“Community is the cure,” says Sierra Carter, founder and CEO of The Zen Bin during an interview for the Well Connected Twin Cities Podcast.
Safe space is necessary to begin any healing process. That’s simply how the nervous system works. Unless a person truly feels safe, their nervous system is on alert, diverting more energy toward their fight, flee, or freeze response than energy toward rest and repair.
Sierra Carter’s work reminds us all that safe spaces are not accessible to everyone and are not available in all areas of the Twin Cities. The Northside of Minneapolis is especially vulnerable to health and wellness deserts, and often is without truly safe spaces for rich healing work to take place.
Why is safe space important?
Safe space for communities to gather is the key to unlocking deep, soulful healing, Sierra explains. Healing that can begin to unravel years of individual and communal trauma, especially for our BIPOC neighbors.
Safe space might sound simple enough. . . a space where you can trust to show up as you are and feel like you belong, feel that you are seen and heard. But developing that space can be a bit more complex than that.
Developing safe space for healing individuals and communities is exactly why Sierra Carter created The Zen Bin. Inspired by her time in L.A., Sierra recognized the need for a safe space for healing in North Minneapolis communities.
How does The Zen Bin create their safe spaces?
The Zen Bin has identified that in order for vulnerable healing to occur, facilitators must hold space in a way that people feel 100% like they can be themselves without heavy expectations or the urge to conform.
The tricky thing is, safe spaces look different to everyone.
Perhaps you’ve experienced this? You try on a new routine, a session, or a class that for whatever reason, feels a bit uncomfortable.
You’re self-aware, your mental chatter is incessant, you pay more attention to your external environment than your internal one, your guard goes up. And while that guard is up, you can’t access the deep part of you that actually needs nourishment and attention.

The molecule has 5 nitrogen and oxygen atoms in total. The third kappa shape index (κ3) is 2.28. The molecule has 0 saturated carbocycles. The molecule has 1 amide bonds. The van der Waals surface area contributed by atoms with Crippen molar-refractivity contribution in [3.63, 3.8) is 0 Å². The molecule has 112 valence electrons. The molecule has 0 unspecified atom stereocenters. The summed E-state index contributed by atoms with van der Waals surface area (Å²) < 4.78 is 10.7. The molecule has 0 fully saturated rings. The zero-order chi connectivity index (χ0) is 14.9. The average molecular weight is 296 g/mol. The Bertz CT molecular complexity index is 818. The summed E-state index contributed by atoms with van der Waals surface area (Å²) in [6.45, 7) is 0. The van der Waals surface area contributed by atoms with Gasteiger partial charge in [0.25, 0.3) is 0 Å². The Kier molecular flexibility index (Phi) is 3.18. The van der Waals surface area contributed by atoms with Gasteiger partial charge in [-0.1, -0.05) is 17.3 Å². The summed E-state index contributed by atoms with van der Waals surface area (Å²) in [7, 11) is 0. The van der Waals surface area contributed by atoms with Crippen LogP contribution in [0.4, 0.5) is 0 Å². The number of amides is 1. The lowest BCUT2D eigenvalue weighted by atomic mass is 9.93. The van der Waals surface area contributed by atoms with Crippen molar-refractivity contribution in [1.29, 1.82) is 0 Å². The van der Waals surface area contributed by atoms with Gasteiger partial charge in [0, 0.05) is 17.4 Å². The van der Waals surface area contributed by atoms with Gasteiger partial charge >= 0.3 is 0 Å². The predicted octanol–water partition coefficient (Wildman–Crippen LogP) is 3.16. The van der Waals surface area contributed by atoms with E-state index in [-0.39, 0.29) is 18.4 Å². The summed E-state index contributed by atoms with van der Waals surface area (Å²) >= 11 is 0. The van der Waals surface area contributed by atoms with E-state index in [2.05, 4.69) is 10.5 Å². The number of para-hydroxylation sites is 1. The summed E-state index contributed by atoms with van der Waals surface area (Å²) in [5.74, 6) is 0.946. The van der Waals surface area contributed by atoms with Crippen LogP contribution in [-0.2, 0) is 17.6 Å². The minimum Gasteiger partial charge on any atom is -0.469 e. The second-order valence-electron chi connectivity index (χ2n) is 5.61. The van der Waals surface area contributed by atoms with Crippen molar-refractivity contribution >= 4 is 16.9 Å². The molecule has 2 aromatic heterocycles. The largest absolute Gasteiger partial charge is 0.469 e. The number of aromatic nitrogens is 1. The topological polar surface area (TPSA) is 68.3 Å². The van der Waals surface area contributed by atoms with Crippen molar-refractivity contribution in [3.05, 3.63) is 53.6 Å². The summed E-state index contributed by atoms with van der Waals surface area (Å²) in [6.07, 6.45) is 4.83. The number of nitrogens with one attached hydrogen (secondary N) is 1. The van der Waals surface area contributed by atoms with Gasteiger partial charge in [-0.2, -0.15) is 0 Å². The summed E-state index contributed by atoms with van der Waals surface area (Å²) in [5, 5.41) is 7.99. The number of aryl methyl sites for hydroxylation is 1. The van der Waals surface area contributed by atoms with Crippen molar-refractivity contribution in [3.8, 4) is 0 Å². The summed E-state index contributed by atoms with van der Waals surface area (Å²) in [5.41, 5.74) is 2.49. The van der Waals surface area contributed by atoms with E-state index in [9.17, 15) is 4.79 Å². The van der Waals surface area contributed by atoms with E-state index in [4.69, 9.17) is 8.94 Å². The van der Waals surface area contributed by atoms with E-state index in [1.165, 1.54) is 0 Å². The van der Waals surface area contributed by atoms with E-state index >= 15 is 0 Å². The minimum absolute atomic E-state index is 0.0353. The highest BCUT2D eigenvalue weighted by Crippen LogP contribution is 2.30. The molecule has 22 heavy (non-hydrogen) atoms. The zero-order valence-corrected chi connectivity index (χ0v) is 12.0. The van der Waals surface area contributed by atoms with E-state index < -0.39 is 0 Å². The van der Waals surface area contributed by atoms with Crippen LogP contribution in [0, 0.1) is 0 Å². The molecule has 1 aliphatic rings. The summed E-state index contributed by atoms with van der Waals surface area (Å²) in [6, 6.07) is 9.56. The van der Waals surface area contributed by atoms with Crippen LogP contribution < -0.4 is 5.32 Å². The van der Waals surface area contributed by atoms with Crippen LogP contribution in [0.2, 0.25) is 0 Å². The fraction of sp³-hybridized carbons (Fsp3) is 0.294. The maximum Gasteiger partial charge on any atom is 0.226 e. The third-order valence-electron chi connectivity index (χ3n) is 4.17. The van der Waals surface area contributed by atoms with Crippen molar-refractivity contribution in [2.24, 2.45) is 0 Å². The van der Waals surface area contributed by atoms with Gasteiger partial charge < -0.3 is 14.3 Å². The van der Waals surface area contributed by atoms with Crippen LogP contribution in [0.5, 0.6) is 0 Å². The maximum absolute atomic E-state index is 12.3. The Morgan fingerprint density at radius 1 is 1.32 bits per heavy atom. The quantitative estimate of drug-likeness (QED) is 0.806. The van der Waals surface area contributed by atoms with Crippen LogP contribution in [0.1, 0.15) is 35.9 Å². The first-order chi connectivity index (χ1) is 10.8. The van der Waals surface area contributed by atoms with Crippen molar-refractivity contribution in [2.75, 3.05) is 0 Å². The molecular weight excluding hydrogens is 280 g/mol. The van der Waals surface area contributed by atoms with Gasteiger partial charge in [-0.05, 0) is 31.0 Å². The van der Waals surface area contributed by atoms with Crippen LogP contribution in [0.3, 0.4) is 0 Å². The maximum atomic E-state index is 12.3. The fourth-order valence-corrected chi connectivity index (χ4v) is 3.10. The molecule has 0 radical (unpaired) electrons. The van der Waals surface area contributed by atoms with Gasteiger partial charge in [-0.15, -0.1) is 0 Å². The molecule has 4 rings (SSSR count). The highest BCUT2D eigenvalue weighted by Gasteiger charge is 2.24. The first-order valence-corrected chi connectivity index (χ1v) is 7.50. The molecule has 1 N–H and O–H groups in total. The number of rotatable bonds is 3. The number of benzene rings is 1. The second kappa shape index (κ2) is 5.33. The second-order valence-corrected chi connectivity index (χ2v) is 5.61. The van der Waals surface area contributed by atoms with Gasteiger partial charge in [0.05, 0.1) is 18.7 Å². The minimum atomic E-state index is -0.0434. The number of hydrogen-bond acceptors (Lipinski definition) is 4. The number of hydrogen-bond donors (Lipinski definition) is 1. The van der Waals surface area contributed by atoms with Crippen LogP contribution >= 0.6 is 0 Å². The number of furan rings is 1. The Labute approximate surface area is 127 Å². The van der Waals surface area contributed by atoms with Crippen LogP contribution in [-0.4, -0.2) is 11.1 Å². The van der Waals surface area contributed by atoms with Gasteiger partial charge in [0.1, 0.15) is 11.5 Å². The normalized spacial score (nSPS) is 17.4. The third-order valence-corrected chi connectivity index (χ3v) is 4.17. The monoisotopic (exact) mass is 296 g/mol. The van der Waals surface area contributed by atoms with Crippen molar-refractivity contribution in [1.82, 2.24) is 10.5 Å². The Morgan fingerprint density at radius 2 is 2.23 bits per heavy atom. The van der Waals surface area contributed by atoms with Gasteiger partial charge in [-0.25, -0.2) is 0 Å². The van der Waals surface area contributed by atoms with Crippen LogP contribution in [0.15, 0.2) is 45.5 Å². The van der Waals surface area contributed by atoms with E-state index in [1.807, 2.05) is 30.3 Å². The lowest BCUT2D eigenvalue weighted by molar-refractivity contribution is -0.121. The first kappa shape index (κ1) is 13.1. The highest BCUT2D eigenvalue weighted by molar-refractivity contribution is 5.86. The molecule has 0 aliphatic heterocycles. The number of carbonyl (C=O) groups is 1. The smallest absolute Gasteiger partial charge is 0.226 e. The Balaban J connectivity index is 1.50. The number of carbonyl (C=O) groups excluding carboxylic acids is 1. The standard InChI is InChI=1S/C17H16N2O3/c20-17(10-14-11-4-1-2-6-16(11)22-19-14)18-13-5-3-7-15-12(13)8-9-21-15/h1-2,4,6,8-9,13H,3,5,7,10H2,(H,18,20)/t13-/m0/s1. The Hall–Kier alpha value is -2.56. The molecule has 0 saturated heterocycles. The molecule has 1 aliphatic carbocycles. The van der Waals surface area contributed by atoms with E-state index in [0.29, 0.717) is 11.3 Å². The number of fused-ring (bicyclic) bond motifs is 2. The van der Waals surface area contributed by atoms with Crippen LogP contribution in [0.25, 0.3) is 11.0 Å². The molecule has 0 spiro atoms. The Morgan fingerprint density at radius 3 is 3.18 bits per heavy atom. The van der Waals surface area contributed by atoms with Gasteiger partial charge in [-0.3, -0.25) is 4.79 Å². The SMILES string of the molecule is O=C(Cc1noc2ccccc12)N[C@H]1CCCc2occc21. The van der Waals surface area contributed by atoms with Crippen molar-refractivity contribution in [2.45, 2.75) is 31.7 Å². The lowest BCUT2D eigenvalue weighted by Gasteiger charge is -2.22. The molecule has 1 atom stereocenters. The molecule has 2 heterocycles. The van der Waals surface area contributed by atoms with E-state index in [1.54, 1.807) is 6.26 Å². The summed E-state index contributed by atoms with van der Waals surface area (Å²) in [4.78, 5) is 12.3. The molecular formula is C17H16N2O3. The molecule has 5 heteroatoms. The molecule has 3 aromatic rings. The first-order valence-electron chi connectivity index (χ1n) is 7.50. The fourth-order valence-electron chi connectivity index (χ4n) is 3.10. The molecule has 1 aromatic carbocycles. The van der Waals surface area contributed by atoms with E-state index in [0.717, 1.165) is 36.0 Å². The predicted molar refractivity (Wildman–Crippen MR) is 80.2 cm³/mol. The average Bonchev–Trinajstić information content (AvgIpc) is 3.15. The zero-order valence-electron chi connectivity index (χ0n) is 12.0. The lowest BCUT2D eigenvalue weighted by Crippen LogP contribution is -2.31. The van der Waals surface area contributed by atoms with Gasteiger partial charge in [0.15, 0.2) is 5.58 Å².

Let’s now zoom out and consider our beautifully diverse communities.
To one person, a dimly lit, quiet studio is a haven, while to another this environment can feel isolating and unapproachable. Any group of people or physical space that invokes an awareness that says “I’m different” instead of “we’re in this together” would not be considered safe. Whether that awareness is due to race, ethnicity, gender, age, body type, social status, or eye color.
Sierra reminds us that self-care and safe spaces don’t come in one-size-fits-all boxes, they are as diverse as our communities.
Then why do wellness spaces tend to all look and feel similar?
The Zen Bin is breaking that mold boldly. Listening and being a mirror for what our Northside neighbors are craving and calling out for. Sierra is curating and leading collaborations that innovate how wellbeing is accessed for our BIPOC communities and beyond.
“We are all healers in need of healing” says Sierra, this puts us all in need of an open, vulnerable community. And to our communities on the Northside, she says, the traditional meditation or yoga studio doesn’t feel like the safest place to start healing.
Listen to the full episode and hear more about The Zen Bin’s intentional offerings like TrapSoul Painting + Meditation, Hip Hop Yoga, Yoga in the Dark, or R&B Journaling.
Keep up with The Zen Bin and their work to bring accessible healing to life through the creation of safe space within the Northside Healing Space through Liberty Community Church.